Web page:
Saving Your Skin
What You Really Need To Know About Skin Cancer
The incidence of skin cancer is growing at an alarming rate, making it the single most common form of cancer today. According to the American Academy of Dermatology, over one million new cases of skin cancer were diagnosed last year alone. Sun exposure is universally cited as the primary cause of skin cancers because ultraviolet rays can damage DNA cells. Most cancerous lesions tend to be found on areas of the body that have been exposed to sunlight, like the face, nose, lips, neck, arms, legs, and chest. "If detected and treated early, skin cancer has a cure rate of over ninety percent, according to Albert Lefkovits, MD, Assistant Clinical Professor of Dermatology at New York's Mt. Sinai Medical Center. The most important thing to know about skin cancer is that although fair-skinned people who sunburn easily are more prone to developing lesions, anyone can be at risk. One twenty-minute annual visit to your Dermatologist for a full body check from the top of your scalp to between your toes may actually save your life.
If you have any doubts about whether it can happen to you, just ask Brenda, 52, a kindergarten teacher from Roslyn. She was diagnosed with a melanoma two years ago during a routine glycolic peel treatment. "My doctor saw something on my shoulder which he didn't like the look of. When he suggested that we do a biopsy, I just thought he was being extra cautious because my daughter's wedding was a month away," says Brenda. A few days later, she got the bad news. "I was devastated," she says now. "It was the last thing I expected." Brenda was one of the lucky ones. Her melanoma was small, in its early stages and treatable. A lifetime of summers at the beach club covered in tanning gel with an SPF of eight finally caught up with her.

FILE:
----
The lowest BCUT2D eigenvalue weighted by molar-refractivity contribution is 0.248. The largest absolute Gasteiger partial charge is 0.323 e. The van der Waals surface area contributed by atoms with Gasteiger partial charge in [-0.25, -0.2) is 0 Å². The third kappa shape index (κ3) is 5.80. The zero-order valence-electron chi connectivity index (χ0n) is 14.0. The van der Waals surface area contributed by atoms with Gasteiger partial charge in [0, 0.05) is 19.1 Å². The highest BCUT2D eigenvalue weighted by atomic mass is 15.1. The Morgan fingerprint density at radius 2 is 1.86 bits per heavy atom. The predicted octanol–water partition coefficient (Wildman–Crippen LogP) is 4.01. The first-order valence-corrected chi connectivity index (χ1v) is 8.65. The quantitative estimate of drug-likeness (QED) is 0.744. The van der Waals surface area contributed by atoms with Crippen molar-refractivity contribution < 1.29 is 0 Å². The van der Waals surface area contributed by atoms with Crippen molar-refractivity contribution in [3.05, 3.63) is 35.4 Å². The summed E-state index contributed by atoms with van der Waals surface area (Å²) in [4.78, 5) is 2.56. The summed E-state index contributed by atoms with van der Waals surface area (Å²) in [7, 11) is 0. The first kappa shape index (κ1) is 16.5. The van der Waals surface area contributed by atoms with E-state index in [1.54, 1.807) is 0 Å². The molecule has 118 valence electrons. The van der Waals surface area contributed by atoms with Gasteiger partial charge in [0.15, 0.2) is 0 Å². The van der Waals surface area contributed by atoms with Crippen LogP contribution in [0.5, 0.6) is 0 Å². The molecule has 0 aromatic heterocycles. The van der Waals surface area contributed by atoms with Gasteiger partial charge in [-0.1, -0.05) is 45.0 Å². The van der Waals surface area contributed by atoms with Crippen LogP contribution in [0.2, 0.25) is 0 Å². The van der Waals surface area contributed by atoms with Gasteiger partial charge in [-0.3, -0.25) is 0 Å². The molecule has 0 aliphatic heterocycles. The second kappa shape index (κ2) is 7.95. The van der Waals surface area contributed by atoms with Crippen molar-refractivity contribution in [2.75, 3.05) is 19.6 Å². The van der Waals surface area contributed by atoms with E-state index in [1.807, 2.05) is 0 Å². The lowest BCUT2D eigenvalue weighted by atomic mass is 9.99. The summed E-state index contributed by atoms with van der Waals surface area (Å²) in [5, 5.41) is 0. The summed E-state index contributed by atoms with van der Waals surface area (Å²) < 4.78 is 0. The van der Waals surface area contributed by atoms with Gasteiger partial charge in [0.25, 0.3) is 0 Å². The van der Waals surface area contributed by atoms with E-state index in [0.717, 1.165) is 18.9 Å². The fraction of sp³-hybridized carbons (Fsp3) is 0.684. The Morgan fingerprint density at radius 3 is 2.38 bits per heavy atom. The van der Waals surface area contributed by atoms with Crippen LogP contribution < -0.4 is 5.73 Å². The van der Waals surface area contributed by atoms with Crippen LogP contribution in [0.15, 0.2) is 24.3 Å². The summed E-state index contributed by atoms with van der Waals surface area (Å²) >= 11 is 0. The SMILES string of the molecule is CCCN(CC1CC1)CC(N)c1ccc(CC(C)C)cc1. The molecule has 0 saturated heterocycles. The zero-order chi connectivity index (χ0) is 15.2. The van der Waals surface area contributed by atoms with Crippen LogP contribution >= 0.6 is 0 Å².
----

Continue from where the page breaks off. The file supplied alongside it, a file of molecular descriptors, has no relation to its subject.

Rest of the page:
The Many Faces of Skin Cancer
By definition, skin cancer is the uncontrollable growth of abnormal cells in a layer of the skin. It comes in many shapes, sizes and colors, and the three major types have names that have become all too familiar. 'Basal Cell Carcinoma' the most common form, usually looks like raised, translucent lumps or growths. 'Squamous Cell Carcinoma' is characterized by crusty or scaly reddish patches, which can spread to other areas of the body. 'Malignant Melanoma' is the least common but also the most deadly form of skin cancer. It can look like a dark mole or blemish and ranges from brownish to black, and can spread through the bloodstream and the lymphatic system. Without treatment, any of these skin cancers can cause serious damage and even death. 'Actinic Keratoses,' or 'Solar Keratoses,' are dry, crusty, flaky, often brown or pink, rough patches appearing on the face, hands, lips, or elsewhere. These lesions signal that the sun has damaged the skin, and are considered a precursor to skin cancer that one in six people will develop in their lifetime. Although you may think of 'AK's' as a sign of old age, they can show up even in young people. If left untreated, AK's can develop into any form of skin cancer.